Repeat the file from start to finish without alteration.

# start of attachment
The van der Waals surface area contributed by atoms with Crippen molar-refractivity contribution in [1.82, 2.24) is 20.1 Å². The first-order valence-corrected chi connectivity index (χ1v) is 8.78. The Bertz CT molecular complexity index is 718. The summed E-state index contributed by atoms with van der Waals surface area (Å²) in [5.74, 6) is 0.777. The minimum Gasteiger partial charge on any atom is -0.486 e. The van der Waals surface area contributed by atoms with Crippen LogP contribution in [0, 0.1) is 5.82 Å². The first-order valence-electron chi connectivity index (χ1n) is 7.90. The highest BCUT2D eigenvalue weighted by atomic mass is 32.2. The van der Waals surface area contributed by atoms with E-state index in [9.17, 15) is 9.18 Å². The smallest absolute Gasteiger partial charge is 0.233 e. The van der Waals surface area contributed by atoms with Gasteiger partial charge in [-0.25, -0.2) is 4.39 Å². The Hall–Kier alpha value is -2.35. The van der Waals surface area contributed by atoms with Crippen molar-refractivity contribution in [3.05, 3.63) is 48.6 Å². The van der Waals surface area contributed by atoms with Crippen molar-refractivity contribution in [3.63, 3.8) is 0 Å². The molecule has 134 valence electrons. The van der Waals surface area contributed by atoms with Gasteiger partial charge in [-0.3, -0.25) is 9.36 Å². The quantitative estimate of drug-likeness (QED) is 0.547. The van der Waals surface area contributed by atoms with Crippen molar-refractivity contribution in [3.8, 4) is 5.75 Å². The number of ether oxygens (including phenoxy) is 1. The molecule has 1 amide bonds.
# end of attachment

The van der Waals surface area contributed by atoms with Crippen molar-refractivity contribution in [1.82, 2.24) is 20.1 Å². The first-order valence-corrected chi connectivity index (χ1v) is 8.78. The Bertz CT molecular complexity index is 718. The summed E-state index contributed by atoms with van der Waals surface area (Å²) in [5.74, 6) is 0.777. The minimum Gasteiger partial charge on any atom is -0.486 e. The van der Waals surface area contributed by atoms with Crippen LogP contribution in [0, 0.1) is 5.82 Å². The first-order valence-electron chi connectivity index (χ1n) is 7.90. The highest BCUT2D eigenvalue weighted by atomic mass is 32.2. The van der Waals surface area contributed by atoms with E-state index in [9.17, 15) is 9.18 Å². The smallest absolute Gasteiger partial charge is 0.233 e. The van der Waals surface area contributed by atoms with Gasteiger partial charge in [-0.25, -0.2) is 4.39 Å². The Hall–Kier alpha value is -2.35. The van der Waals surface area contributed by atoms with Crippen molar-refractivity contribution in [3.05, 3.63) is 48.6 Å². The van der Waals surface area contributed by atoms with Crippen molar-refractivity contribution in [3.63, 3.8) is 0 Å². The molecule has 134 valence electrons. The van der Waals surface area contributed by atoms with Gasteiger partial charge in [-0.3, -0.25) is 9.36 Å². The quantitative estimate of drug-likeness (QED) is 0.547. The van der Waals surface area contributed by atoms with Crippen molar-refractivity contribution in [3.8, 4) is 5.75 Å². The number of ether oxygens (including phenoxy) is 1. The molecule has 1 amide bonds.